The following is the second half of an article by Cheng Tianquan (程天权), professor and party secretary at Renmin University (or People’s University). The article was first published by Jiefang Daily, and then by the CCP’s website, on Tuesday.

Cheng was born in Shanghai, on March 28, 1946, according to People’s University’s website, and is a specialist in Chinese legal history. From 1986 to 1991, he was the director of Fudan University’s propaganda department. He became professor in 1995, apparently while at Fudan University, and has been Renmin University’s party secretary and administrative affairs’ (or university council) director since February 2001.


It needs to be pointed out that the building and handling of international relations isn’t only a matter for the national government, but also for the citizens. In this interlinked world, where everyone may widely disseminate news, it becomes important to talk about how citizens can be helped and be guided in their participation in international affairs, and how harmonious “people-to-people” relations can be developed in this global village. Although the government clearly guides public opinion, the so-called “will of the people” has at times kidnapped1) the government’s diplomatic policy-making. It would be promising if influential researchers and think tanks in the field of international issues would make it their task to guide citizens to look at international affairs rationally.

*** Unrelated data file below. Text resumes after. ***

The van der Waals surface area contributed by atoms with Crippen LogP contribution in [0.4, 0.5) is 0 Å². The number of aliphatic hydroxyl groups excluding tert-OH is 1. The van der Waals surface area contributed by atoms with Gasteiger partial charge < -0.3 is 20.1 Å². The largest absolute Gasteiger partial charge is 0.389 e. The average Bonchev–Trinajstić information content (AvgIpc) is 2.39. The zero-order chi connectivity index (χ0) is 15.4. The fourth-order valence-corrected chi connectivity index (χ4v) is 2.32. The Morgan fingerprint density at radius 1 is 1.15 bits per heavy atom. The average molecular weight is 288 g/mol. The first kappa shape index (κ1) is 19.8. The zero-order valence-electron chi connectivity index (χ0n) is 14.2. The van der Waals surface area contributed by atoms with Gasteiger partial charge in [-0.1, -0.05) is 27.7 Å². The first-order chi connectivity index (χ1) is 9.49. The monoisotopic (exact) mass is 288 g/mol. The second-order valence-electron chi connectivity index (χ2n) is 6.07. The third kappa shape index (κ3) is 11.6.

The appropriate road for international strategic research should also be on various levels. First of all, fundamental research, on the historical as well as the philosophical range, should be deepened.This is important work there are specialists who apparently have nothing to do with international relations, but who in fact have a lot to do with it. After all, language, expression and ideological habits may all constitute obstacles in the field of knowledge and assessment in a broader sense. Just as with obvious cultural differences between the West and China, there are also dissimilarities within the oriental cultural system, on various levels.


Secondly, the applicability of international-relations theory research, mainly generally used international-relations theory research, at the same time includes the expansion and innovation of these theories.